It is worth saying that the other thing that was beginning to creep into my psyche was the sense of reflection. Up until this time I was so busy processing new information coupled with new things to do like schedule appointments, check her temperature, monitor her bowels, look over her skin and the like that I didn’t allow much time for questioning and wonderment over the purpose of it all. I had 2 other kids to manage, a farm and a household. I had plenty to do that occupied my every waking thought. However, I knew that an existential awakening was awaiting me and it scared me. I didn’t want to have to think about it. I didn’t want to have to face the philosophical turmoil of life and death. I didn’t want to examine under the magnifying glass of my mind’s eye the purpose of my life that was beginning to unfold without my permission. I could see it almost like a sign reading, “Your Purpose” nailed to a post off in the distance. I knew I’d have to travel there and it seemed really far away and the terrain was like nothing I had ever known. I was unprepared and tempted to subscribe to ‘being busy’ as opposed to doing what I knew I must which was ‘to be still.’

January 25, 2008
Subject: I LOVE YOU

Goddesses, I LOVE YOU!! This is a VERY big day. Our first outpatient clinic day with a procedure. I'm stressed. Aria is wandering around whining saying, "I hate it.", regarding taking her meds. Sigh. This is tough stuff. So there’s a lot going on. However, I have to tell you that Rebekka's gift came in the mail. I am without words to describe it! I've looked at every single piece and picture; not a quick glance but also not a "hold each one, take several minutes to absorb all the detail". That will happen here in the next few days. For now, I've handled each picture, feeling a little light-headed because each one has blown my mind and taken my breath away. It is a work of art...a treasure that I will cherish for all time. It will be something that in 50 years when I'm well into my 90's, all the pictures will be faded but they will be engraved in my mind...perhaps it will be the only thing I remember at that time...still, there it will be and it will be a place to seek and receive comfort and love.. THANK YOU!!! I have got to hit it into high gear and get ready to take Reo to school and Aria to clinic. Big day....stinky stressed.....breathe breathe breathe.......please keep us in the light!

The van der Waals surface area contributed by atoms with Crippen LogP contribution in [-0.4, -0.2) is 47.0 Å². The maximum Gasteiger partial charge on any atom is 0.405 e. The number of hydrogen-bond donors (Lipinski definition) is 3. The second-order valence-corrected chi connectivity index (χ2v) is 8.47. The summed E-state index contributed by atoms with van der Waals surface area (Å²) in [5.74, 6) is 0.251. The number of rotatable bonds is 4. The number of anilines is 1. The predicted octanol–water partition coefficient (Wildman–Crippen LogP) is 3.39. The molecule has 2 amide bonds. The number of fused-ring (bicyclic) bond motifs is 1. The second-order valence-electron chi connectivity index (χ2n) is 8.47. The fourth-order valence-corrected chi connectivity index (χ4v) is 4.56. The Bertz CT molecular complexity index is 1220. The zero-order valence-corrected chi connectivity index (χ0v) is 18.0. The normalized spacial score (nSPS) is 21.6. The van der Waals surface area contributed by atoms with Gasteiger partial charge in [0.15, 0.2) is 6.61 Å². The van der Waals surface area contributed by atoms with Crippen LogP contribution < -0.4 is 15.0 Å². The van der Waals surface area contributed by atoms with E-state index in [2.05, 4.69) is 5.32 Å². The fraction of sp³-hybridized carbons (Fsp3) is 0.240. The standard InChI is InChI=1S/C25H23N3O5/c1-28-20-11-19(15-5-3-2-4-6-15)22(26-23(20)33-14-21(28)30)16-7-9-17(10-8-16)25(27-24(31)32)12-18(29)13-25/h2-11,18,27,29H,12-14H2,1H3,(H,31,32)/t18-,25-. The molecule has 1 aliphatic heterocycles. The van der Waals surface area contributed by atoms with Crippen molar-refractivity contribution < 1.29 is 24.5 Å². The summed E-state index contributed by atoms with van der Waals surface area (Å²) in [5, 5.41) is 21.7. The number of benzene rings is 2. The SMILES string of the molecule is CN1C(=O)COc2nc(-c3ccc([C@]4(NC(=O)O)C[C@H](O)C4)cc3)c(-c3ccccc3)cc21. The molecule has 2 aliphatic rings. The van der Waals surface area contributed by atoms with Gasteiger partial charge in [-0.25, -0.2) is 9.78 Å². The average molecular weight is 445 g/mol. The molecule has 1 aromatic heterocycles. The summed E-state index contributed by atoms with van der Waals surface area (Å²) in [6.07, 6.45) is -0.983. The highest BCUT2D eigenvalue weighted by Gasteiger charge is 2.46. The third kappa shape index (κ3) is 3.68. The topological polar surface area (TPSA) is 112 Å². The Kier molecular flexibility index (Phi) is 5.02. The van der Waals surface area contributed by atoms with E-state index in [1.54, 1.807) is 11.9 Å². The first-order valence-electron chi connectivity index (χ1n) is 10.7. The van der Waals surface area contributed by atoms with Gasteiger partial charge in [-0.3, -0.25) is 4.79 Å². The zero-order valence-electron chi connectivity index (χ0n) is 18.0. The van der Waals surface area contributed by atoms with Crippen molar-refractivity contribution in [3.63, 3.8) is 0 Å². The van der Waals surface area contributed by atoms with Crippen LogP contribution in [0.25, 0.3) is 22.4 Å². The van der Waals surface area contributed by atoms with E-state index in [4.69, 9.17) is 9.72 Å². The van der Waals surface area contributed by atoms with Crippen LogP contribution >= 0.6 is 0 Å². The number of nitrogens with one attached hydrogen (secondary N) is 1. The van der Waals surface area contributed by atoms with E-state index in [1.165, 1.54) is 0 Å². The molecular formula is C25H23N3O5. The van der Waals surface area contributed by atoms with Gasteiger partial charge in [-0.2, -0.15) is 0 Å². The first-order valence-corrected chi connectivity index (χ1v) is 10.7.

I can't begin to tell you how lucky I am to have you. What I wouldn't do to share you with the world. Everyone would be so much happier!! ~queen

January 25, 2008
Subject: Procedure #1 done!